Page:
During 2012, regional pesticide usage was related to the area of arable crops grown in each county. Pesticides were applied to 98% of the total area of arable crops grown in Northern Ireland in 2010 with a range of 1 – 11 applications per crop.

Fungicides were applied to 42% of the pesticide-treated area, accounting for 44% of the total weight of pesticides used. Herbicides and desiccants were applied to 30% of the pesticide-treated area, representing 39% of the total weight of pesticides used. Insecticides accounted for 8% of the pesticide-treated area of arable crops, representing 3% of the weight of pesticides used. Molluscicide treatments represented less than 1% of both area of application and weight of pesticides applied. Growth regulator usage accounted for 9% of the pesticide-treated area and 13% of the weight of active ingredients applied. Seed treatments were applied to 10% of the area of arable crops grown in 2010, representing 2% of the weight of active ingredients applied.

Potato crops comprised 10% of the area of arable crops grown in Northern Ireland in 2010, accounting for 20% of the total pesticide-treated area. However, the weight of pesticides applied to potato crops represented 30% of the total weight of pesticides used on all arable crops. The total area of potatoes grown comprised 82% maincrop, 13% seed and 5% early potato crops. Potato crops accounted for 32% of the area of arable crops treated with fungicides and received 47% of the total weight of fungicides applied. Furthermore, applications of herbicides and desiccants to potato crops represented 15% of the area treated and 20% of the weight applied of this pesticide group. The most commonly recorded fungicide applied to potato crops was fluazinam. Fluazinam was used on 32% of the fungicide-treated area and accounted for 11% of the weight of fungicide active ingredients applied. It was used primarily in maincrop potatoes to control blight (Phytophthora infestans) and for general disease control.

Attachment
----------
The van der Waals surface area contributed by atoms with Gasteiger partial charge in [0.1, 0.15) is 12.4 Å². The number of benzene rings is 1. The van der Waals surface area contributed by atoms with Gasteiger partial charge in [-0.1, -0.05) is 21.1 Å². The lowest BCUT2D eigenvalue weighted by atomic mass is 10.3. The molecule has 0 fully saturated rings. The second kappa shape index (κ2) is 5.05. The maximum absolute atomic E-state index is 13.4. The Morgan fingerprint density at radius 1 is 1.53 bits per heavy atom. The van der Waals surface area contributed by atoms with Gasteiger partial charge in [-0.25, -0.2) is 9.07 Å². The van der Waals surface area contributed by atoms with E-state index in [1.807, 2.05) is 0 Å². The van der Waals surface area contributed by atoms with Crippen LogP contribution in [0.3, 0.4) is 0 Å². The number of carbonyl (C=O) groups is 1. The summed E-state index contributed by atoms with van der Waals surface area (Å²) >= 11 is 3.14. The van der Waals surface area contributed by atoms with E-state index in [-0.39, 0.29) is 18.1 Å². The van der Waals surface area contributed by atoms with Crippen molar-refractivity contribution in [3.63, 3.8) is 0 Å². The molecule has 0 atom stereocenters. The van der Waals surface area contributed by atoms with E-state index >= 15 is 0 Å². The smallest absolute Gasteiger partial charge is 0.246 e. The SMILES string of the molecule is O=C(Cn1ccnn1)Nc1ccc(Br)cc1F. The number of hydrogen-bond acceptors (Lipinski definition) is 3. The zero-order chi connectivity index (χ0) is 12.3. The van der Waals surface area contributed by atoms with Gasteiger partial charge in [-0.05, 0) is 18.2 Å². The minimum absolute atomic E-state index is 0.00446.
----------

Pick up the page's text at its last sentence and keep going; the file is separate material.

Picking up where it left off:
This was the eighth survey in which the cultivation of pea and bean crops was recorded.

Data of pesticide applications to Camelina crops was recorded for the first time. Camelina is a genus within the Brassicaceae family and is commonly known as false flax. It is grown for its oil component.

In addition to information concerning field applications of pesticides to crops, data relating to post-harvest/storage treatments applied to farm-stored potatoes were collected. It was estimated that 68,804 tonnes of potatoes were stored on-farm, following the 2012 growing season. This represented a 41% decrease compared with 2010. Ware potatoes accounted for 81% of the total quantity of stored potatoes, with seed potatoes representing the remainder. No early potatoes were recorded as stored. County Antrim and County Down accounted for 38% and 37% of all potatoes stored, respectively. Overall, approximately 12% of stored potatoes received pesticide treatment. Furthermore, 39% of seed potatoes and 6% of ware potatoes received treatment. Overall, a total of 218 kilogrammes of treatments were applied to 8,134 tonnes of potatoes. The sprout suppressant chlorpropham was the only pesticide applied to an estimated 3,183 tonnes of stored ware potatoes in Northern Ireland in 2010. However, imazalil was applied to 4,951 tonnes of stored seed potatoes both as a single active ingredient and in combination with thiabendazole. Approximately 51% of all potatoes in 2010 were stored in ‘refrigerated’ buildings and 26% in ‘barns’. Overall, 94% of potatoes were stored on-farm in boxes, while 6% were stored in bulk.

For further information on this work please contact: Pesticide usage monitoring group